Judge Simon granted a plea from the National Labour Relations Board for a temporary restraining order to end the go-slow, but first gave former Oregon governor Ted Kulongoski a chance to mediate the dispute over which union should represent two jobs plugging and unplugging reefer boxes.
But Mr Kulongoski told the judge there wasn't enough time to get all the issues resolved: "I wish that I had a different message to deliver."
After mediation, Judge Simon ordered an end to the go-slow for 10 days. Ten days is not a long time, said Judge Simon, adding: "It really is in your best interests, and the public's, to end this sooner rather than later."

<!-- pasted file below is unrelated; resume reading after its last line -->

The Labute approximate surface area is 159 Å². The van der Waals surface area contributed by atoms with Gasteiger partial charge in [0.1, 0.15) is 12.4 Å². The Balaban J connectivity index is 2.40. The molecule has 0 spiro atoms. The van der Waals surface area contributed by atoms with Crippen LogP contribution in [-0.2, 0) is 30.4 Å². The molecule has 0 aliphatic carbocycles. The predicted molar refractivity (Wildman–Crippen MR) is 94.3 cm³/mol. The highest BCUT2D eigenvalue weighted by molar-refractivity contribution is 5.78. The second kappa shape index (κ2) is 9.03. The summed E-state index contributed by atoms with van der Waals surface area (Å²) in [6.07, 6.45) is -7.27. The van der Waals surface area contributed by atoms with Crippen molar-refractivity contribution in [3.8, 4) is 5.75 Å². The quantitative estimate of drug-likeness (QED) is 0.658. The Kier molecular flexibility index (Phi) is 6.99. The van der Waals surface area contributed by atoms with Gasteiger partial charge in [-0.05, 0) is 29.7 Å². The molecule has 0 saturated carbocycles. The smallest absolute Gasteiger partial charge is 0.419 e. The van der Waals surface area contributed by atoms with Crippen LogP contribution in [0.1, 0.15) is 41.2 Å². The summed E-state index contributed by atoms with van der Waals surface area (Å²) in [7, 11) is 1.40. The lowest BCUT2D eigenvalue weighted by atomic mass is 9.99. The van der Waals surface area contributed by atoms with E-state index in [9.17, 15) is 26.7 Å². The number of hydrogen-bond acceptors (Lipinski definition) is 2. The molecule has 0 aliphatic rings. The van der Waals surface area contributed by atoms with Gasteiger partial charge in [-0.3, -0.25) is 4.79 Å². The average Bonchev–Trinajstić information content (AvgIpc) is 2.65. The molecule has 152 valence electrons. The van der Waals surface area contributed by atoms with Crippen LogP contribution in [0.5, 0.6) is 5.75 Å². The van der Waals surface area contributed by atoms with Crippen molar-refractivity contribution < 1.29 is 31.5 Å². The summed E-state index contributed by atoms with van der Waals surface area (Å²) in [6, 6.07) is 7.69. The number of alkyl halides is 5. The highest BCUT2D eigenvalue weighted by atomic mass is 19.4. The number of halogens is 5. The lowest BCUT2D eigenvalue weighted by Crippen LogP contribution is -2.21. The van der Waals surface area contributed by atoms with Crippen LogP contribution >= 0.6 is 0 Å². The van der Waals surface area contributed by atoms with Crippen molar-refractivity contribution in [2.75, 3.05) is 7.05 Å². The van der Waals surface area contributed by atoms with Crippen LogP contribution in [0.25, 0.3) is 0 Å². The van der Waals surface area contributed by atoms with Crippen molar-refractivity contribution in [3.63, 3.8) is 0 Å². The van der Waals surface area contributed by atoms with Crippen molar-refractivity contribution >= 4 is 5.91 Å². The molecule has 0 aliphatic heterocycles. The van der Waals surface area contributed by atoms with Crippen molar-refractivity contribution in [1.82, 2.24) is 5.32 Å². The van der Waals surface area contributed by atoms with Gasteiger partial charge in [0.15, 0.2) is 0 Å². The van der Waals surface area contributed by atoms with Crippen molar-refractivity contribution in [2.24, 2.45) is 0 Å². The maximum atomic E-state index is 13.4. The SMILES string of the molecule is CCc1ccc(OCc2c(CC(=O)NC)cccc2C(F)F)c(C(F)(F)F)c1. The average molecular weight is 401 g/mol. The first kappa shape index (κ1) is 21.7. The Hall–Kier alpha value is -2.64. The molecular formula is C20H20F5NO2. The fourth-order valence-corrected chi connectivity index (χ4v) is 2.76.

The slowdown led the two main container-shipping lines that serve the port's Terminal 6, Germany's Hapag-Lloyd AG and South Korea's Hanjin, to announce they were diverting ships to other ports.
The dispute arises from the port's 2010 lease of Terminal 6 to ICTSI Oregon Inc, a unit of International Container Terminal Services Inc of Manila. While the lease states electrical workers will continue doing the work, the collective bargaining agreement between the ILWU and the Pacific Maritime Association (PMA), of which ICTSI is a member, says the longshoremen will do the work.
Ironically, the dispute puts the PMA employers group on the ILWU side in support of the labour contract and the port authority on the ICTSI side in support of the lease agreement.